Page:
Co-starred in Sidney Lumet's "Before the Devil Knows You're Dead"
Co-starred with Courtenay in the London stage production of "Art"
Film directing debut (also actor), "Charlie Bubbles"
Appeared as Leo, the big city Irish crime lord of the Coen brothers' "Miller's Crossing"
Cast in "Amazing Grace," as John Newton the author of the hymn <i>Amazing Grace</i>
Co-starred with Audrey Hepburn as a bickering couple in Stanley Donen's "Two for the Road"
Co-starred with fellow RADA alum Tom Courtenay in a film version of "The Dresser" directed by Peter Yates; both earned Oscar nominations for Best Actor
Co-starred with Russell Crowe in director Ridley Scott's "A Good Year"
Essayed permanently soused TV writer Daniel Feeld in two Dennis Potter-scripted BBC specials "Karaoke" and "Cold Lazarus" (aired in U.S. on Bravo)
First collaboration with Lindsay Anderson, starring in Anderson's stage production of "The Lily-White Boys"
Formed theater company with actors Richard Johnson and Diana Rigg
Gave rich, rewarding performance as a bedeviled innkeeper in the otherworldly thriller "The Green Man" (A&E)
Left David Lean's production of "Lawrence of Arabia" (1962) after four days, because it would have entailed signing a seven-year contract with the studio; recommended RADA classmate Peter O'Toole for the role
London stage breakthrough, playing the title character in "Billy Liar"; replaced in role by Tom Courtenay who would star in John Schlesinger's 1963 film version
Made cameo appearance in the Soderbergh directed "Traffic"
Made U.S. TV acting debut in the title role of the CBS TV-movie "Pope John Paul II"
Pocketed a reported $1 million to play Daddy Warbucks in John Huston's film version of "Annie"
Portrayed the title character's lawyer boss Ed Masry in "Erin Brockovich" directed by Steven Soderbergh; received a Best Supporting Actor Academy Award nomination
Portrayed Winston Churchill in "The Gathering Storm"; received a SAG nomination for Best Actor in a Television Movie
Received first Best Actor Oscar nomination, playing the title role in Richardson's "Tom Jones"
Broadway debut, reprising the title role in "Luther" directed by Richardson; earned a Tony nomination
Cast as Ernest Hemingway in "Hemingway, The Hunter Of Death"
Had one scene opposite Charles Laughton in the West End production of "The Party"
Joined National Theatre in London to concentrated on stage work
Made stage directing debut with Harold Pinter's "The Birthday Party" at the Citizens Theater in Glasgow, Scotland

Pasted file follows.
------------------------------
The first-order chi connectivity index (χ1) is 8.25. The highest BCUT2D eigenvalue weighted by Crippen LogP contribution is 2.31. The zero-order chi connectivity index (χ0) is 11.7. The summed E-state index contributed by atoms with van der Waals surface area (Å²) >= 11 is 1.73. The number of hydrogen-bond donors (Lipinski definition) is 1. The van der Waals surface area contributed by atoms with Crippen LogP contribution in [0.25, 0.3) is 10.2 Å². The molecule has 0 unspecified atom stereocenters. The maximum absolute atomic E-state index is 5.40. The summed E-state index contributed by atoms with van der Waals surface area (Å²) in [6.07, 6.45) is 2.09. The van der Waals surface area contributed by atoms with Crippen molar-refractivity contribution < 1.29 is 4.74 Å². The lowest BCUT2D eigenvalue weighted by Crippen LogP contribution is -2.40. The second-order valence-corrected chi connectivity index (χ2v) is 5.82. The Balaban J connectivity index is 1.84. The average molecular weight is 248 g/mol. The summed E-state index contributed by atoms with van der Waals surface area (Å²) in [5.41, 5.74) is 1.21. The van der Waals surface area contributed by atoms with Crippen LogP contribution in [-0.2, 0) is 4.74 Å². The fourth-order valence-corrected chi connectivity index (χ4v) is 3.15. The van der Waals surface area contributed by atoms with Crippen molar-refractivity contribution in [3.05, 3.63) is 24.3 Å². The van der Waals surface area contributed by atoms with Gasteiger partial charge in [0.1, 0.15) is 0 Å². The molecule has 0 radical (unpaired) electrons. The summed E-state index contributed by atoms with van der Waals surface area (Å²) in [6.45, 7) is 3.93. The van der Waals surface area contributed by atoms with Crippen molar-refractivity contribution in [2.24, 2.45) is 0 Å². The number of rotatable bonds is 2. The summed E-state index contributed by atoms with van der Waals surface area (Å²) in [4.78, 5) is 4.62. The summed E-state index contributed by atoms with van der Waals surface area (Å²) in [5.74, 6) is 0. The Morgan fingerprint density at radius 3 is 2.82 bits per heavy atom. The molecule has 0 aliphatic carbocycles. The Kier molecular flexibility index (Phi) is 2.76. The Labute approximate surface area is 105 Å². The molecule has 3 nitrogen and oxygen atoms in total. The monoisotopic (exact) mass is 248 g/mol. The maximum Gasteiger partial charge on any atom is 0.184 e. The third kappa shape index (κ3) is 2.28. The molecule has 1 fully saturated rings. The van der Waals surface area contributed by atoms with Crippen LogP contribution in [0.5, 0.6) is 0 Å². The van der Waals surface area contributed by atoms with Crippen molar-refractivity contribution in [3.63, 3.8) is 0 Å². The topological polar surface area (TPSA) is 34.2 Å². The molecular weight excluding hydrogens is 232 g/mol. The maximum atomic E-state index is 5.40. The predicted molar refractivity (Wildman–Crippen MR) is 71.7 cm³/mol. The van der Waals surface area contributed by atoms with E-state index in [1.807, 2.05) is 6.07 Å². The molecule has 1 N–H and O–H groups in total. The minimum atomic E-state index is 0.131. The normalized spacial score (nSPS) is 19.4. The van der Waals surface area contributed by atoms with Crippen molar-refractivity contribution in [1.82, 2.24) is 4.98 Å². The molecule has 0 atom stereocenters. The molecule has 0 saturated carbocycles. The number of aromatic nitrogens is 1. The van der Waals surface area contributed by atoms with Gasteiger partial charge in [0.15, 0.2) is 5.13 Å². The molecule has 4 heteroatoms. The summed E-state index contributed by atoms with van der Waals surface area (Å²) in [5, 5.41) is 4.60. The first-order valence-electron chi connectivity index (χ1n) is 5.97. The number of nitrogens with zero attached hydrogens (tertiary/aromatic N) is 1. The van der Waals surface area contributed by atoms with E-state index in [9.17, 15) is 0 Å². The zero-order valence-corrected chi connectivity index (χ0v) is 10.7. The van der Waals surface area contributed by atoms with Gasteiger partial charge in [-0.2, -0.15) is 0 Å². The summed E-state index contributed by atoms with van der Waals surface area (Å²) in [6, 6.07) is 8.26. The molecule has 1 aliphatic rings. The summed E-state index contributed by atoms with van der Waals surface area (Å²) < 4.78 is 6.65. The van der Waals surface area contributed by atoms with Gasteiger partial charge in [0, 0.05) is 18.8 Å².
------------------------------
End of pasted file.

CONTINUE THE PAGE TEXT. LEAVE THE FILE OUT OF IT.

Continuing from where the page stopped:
Nominated a fourth time for a Best Actor Academy Award for Huston's "Under the Volcano"
Offered a masterful performance as the public school teacher-scholar at the center of Mike Figgis' remake of "The Browning Version"
Played the lead in fifteen school plays between the ages of 12 and 17
Portrayed an Older Edward Bloom in "Big Fish," directed by Tim Burton; received a Golden Globe nomination for Best Actor in a Supporting Role
Portrayed the domineering doctor father of Jennifer Jason Leigh in Agnieska Holland's film version of Henry James' "Washington Square"
Recorded <i>Albert Finney's Album</i> (Motown Records)
Stage acting debut with Birmingham Repertory Theatre in "Julius Caesar" playing as Brutus
Starred opposite Bridget Fonda in "Delivering Milo"; screened at Cannes
First film as producer (also actor), Reisz's remake of "Night Must Fall"
First leading film role in Karel Reisz's "Saturday Night and Sunday Morning" produced by Richardson
Joined the stock company of the Birmingham Repertory Company
Performed at the famed Shakespeare Memorial Theatre as Edgar in "King Lear" and Cassio in "Othello" (directed by Tony Richardson)
Played John Osborne's "Luther" in Paris, the Netherlands and London; directed by Richardson
Reprised stage role as a Chicago gangster with an authentic South Side accent in Alan J. Pakula's film adaptation of "Orphans"
Returned to films in Alan Parker's look at a disintegrating marriage, "Shoot the Moon"; also co-starred Diane Keaton
Reunited with Courtenay for the "Masterpiece Theatre" drama "A Rather English Marriage" (PBS)
Co-starred with Bruce Willis and Nick Nolte in a film adaptation of Kurt Vonnnegut's "Breakfast of Champions"
Delivered a fine performance as an eccentric Southern father in Bruce Beresford's "Rich in Love"
Made film acting debut as Olivier's son in "The Entertainer" helmed by Richardson
Formed production company, Memorial Enterprises Ltd. (with actor Michael Medwin)
Garnered a second Best Actor Oscar nod as Hercule Poirot in Sidney Lumet's "Murder on the Orient Express"
London stage debut with the Birmingham Rep at the Old Vic in George Bernard Shaw's "Caesar and Cleopatra"
Played featured role of a former racing commissioner in "Simpatico"
Played the drunken Dr. Monygham in the lavish six-hour "Masterpiece Theatre" miniseries presentation of "Joseph Conrad's 'Nostromo'" (PBS)
Played the title role in Ronald Neame's musical film "Scrooge"
Reteamed with Yates for "The Run of the Country" once again playing an Irish cop
Served as an associate artistic director for the Royal Court Theatre in London; directed several plays
Showed off an Irish brogue as the local police sergeant of a small Irish village in 1957 for "The Playboys"
Voiced Finnis Everglot in Tim Burton's animated feature "Corpse Bride"
Won a second Tony nomination for "A Day in the Life of Joe Egg"
Cast as Dr. Albert Hirsch in "The Bourne Ultimatum"
Reprised Dr. Hirsch in "The Bourne Legacy"
Cast opposite Daniel Craig in 007 feature "Skyfall," directed by Sam Mendes